Two people marooned on a tropical island trying to collect fresh water and catch fish each day, can almost always do better by specializing—have one person do the fishing and the other do the water collecting. And this holds even when one of the two people is better than the other in both tasks.
David Ricardo’s treated countries as if they were individuals and came to the same conclusion—England and Portugal can both do better by having England produce wool and Portugal produce wine. His idea came to be called comparative advantage.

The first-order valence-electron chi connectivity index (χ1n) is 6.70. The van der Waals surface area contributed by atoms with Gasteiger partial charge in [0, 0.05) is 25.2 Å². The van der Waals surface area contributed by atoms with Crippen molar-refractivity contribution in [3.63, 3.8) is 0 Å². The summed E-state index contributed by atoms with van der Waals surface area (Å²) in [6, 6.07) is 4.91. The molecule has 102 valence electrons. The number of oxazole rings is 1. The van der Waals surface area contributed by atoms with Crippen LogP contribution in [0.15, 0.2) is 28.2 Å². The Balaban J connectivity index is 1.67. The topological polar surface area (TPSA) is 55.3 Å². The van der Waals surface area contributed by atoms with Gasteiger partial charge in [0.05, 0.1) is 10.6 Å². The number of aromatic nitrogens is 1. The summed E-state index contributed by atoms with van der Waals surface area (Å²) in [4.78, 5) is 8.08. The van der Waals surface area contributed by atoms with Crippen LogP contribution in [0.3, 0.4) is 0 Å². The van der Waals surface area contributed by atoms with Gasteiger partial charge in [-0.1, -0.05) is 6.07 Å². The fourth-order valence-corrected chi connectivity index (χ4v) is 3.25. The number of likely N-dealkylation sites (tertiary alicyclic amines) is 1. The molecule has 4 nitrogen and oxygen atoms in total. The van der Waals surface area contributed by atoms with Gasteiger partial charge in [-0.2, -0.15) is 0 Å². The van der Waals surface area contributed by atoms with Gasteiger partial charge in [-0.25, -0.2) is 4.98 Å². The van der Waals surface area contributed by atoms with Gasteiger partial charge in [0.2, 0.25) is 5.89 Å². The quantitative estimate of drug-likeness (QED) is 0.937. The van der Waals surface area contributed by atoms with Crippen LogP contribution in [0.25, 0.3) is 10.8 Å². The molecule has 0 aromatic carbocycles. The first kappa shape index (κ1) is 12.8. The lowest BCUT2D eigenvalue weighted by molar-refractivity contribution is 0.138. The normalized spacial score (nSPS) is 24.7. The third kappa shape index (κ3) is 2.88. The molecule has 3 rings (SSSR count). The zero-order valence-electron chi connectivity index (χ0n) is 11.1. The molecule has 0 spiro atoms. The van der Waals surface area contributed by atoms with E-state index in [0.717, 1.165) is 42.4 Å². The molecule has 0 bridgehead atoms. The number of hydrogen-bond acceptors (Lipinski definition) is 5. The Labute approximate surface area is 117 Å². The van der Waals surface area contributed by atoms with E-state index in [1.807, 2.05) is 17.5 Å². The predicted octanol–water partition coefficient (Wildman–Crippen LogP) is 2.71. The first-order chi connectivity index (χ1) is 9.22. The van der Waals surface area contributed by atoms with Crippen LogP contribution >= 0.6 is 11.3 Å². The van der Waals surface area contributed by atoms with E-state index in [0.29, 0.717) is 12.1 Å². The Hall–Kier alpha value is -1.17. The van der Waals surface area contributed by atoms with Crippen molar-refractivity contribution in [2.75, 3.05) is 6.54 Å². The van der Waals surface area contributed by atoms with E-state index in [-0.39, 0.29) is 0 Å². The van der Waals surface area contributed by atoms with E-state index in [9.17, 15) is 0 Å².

We teach this idea to our students in virtually every introductory economics class in the country. But how can it possibly apply when there are millions of individuals doing millions of potential tasks? What’s the meaning of "doing what you’re relatively good at" in such a situation.
In this essay, the second in a two-part series, I try and explain the relevance of Ricardo’s insight for how we live our lives. I look at how specialization creates wealth and the strange parallels between trade and technology for transforming our standard of living.